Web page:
Reason #827 You Know You're Crazy:
You're drowning in Jewish acronyms, but eventually they begin to make sense. Some of the acronyms I've found to be the most common include...
B"H: Baruch HaShem. Thank G-d.
B"H: B'Ezrat/Ezer HaShem. Means "With G-d's help." Some people write this at the top of letters/emails.
BS"D: B'si'ata d'shmaya. Means "With heaven's help." Some people write this at the top of letters/emails.
NOTE: I located an internet source that says the distinction is that B"H should only be placed at the top of a letter that is Torah-related, but that any other kind of letter, personal/business/otherwise, should use BS"D.
BT: Baal Teshuva. Refers to someone who becomes observant later in life.
FFB: Frum from Birth. Refers to someone who was raised observant.
MO: Modern Orthodox.
IY"H: Im Yitzeh HaShem. Means "If it be G-d's will," but many people say "G-d willing" in English.
R': Rabbi. Used before a rabbi's name.
Z"L: Zichrono Livrocho (male)/Zichronah Lebracha (female). Pronounced "zal." Means "Of blessed memory." Used behind someone's name to indicate that they are deceased.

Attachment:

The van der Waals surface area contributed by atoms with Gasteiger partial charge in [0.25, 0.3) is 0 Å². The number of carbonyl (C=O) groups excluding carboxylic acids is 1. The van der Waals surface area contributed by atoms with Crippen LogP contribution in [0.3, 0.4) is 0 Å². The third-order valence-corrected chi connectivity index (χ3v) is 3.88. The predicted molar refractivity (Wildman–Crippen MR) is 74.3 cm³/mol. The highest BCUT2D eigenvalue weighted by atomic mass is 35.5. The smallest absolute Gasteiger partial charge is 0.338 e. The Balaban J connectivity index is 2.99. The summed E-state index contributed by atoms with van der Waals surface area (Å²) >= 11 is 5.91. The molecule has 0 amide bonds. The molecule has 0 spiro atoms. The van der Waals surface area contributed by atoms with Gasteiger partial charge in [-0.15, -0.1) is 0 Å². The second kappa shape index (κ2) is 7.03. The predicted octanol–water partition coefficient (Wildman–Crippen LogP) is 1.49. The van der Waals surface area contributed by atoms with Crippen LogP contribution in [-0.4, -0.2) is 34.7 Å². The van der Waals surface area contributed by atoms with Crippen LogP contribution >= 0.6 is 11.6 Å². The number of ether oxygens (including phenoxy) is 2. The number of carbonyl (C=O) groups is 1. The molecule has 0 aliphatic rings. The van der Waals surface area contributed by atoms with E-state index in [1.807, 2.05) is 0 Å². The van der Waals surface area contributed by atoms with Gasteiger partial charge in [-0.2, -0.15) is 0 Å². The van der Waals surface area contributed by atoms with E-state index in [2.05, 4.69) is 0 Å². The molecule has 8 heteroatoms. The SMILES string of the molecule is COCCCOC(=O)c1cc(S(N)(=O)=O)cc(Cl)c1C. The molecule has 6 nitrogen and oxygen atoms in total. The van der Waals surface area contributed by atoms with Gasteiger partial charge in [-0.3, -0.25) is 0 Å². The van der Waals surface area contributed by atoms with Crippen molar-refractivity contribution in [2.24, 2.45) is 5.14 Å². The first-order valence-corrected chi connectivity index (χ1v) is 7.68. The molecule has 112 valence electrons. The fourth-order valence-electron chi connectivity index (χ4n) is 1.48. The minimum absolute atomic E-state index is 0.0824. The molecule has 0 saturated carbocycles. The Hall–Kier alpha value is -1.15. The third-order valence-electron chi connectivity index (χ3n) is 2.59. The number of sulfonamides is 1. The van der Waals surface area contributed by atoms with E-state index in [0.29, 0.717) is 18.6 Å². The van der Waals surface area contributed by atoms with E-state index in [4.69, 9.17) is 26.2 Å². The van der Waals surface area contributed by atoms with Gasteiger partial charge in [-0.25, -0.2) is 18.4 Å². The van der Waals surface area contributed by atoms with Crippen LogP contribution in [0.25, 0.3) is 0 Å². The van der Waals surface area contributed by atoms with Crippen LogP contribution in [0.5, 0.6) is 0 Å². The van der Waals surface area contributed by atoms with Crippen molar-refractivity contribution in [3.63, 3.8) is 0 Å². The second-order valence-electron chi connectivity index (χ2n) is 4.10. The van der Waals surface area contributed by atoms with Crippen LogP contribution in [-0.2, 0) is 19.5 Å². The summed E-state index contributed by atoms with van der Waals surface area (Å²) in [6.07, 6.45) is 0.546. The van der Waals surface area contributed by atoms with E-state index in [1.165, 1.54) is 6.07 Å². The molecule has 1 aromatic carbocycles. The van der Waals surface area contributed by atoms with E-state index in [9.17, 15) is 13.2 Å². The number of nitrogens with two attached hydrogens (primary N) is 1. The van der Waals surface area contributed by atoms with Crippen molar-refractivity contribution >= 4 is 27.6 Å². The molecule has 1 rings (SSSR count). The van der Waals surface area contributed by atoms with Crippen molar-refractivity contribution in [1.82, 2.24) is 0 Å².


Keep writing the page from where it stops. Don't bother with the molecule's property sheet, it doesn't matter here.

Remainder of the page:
ZT"L: Zecher Tzadik Livrocho. Pronounced "zatzal." Means "The memory of the righteous is a blessing." Used behind the name of prominent deceased Jews.
A"H: Alav/Aleha Hashalom. Means "Peace be upon him/her." Used behind someone's name to indicate that they are deceased. (In my experience, this is the least common of the acronyms used to note that someone has passed away.)
HY"D: HaShem Yikom Damo(am). Means "HaShem will avenge his(their) blood." Used to denote martyred Jews.
Other places you will see acronyms:
Synagogue names will often consist of several words (often because multiple synagogues have merged over time) and most people will refer to them by their acronym. (My personal favorite acronym-related place is "The Alphabet Shul" of West Orange, NJ: Congregation AABJ&D.)
Jewish organizations are also subject to acronymization. It's not quite an acronym, but I always enjoy calling our Jewish Federation the "JFed."
The sages sometimes have "names" that are actually acronyms. In fact, the acronym Chazal ("Our sages of blessed memory") is described by Wikipedia as: "In rabbinic writings, this is a general term that refers to all sages of the Mishna, Talmud, and other rabbinic literature commentators, and their authoritative opinion, from the times of the Second Temple of Jerusalem until the 6th century." Individual acronymized sages include: Rambam, Ramban, and Rashi.
We Jews love our acronyms!